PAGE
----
What are we to make of the news that the German car manufacturer Volkswagen has been cheating on emissions tests for diesel cars in the USA? The first cries of ‘disgraceful’ from the media were followed by announcement that 11 million cars had the ‘cheat software’. There were apologies, resignations and drastic impacts on share prices. Subsequent stories expanded the focus of concern from Volkswagen to the Porsche partner companies (Audi and Skoda), who announced that 3.3 million of their cars were fitted with the same software as Volkswagen to cheat US emissions tests.
Should this be a surprise? Not really.
First, it is not surprising to find regulators revealed as useless: dogs with neither bark nor bite – especially in bureau-Europe. It has been known since 2011 that diesel cars driven on the road discharged far more nitrogen oxide and particulate than official tests reported, and had significantly worse fuel consumption. The testing regimes have been criticized as ‘not fit for purpose’, especially the bureaucratic mess that holds in the EU. The BBC reported the UK Committee on Climate Change saying that between 2002 and 2014 the gap between official and real-world CO2 emissions for new passenger cars increased from about 10% to 35%.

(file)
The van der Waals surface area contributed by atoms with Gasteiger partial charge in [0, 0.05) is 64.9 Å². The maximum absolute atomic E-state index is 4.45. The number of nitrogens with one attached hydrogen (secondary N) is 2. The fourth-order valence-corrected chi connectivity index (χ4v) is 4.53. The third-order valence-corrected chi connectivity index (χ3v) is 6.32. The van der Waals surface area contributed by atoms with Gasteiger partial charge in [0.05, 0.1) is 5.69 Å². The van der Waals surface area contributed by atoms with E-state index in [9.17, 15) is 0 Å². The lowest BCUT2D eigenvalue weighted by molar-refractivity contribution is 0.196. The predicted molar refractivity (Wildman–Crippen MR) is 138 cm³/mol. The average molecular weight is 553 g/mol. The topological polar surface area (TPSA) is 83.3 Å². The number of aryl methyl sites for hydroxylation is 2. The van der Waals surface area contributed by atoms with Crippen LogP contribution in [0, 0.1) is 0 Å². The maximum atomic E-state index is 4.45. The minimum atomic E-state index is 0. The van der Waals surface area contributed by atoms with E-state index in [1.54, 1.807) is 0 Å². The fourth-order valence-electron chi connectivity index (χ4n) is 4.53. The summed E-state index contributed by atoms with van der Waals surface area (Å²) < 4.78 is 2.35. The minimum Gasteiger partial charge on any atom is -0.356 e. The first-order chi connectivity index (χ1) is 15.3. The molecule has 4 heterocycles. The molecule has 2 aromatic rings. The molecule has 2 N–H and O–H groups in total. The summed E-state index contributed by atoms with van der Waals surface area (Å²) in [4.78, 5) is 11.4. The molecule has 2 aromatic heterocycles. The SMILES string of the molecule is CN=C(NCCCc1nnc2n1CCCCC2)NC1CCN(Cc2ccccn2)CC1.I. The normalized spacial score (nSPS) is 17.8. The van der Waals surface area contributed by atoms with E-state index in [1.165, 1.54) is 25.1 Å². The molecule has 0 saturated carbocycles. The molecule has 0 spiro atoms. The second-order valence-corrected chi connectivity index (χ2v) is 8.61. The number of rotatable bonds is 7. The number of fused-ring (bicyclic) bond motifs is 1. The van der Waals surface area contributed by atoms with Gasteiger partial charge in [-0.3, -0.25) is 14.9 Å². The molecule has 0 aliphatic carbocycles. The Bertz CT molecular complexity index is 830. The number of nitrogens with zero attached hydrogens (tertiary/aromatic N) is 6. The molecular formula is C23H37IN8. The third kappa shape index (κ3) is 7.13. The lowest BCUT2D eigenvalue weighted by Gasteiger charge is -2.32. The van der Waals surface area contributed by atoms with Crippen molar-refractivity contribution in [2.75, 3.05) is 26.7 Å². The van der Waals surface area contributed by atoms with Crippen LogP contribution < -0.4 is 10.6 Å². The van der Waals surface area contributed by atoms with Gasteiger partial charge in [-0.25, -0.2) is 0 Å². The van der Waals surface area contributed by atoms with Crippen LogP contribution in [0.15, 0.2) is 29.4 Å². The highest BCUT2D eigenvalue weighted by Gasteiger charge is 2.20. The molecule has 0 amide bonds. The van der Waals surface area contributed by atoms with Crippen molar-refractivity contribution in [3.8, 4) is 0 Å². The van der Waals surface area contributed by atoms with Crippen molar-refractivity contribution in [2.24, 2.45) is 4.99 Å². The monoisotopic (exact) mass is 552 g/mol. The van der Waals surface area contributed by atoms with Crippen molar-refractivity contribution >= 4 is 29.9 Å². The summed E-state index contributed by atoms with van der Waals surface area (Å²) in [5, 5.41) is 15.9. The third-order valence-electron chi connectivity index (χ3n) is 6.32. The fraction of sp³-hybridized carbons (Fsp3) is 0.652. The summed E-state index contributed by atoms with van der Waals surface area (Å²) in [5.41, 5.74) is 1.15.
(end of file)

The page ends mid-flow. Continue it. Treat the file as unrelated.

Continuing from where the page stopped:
Second, is it really a surprise to find manufacturers ‘gaming the system’? The European Automobile Manufacturers Association (ACEA) was quick to argue that ‘There is no evidence that this is an industry-wide issue’. Yet research by the (Allgemeiner Deutscher Automobil-Club) of new diesel cars from other manufacturers (including Renault, Nissan, Hyundai, Citroen, Fiat, Volvo) show they emit substantially higher levels of NOx when tested in realistic driving conditions. It seems that all cars are less green than customers have been led to hope.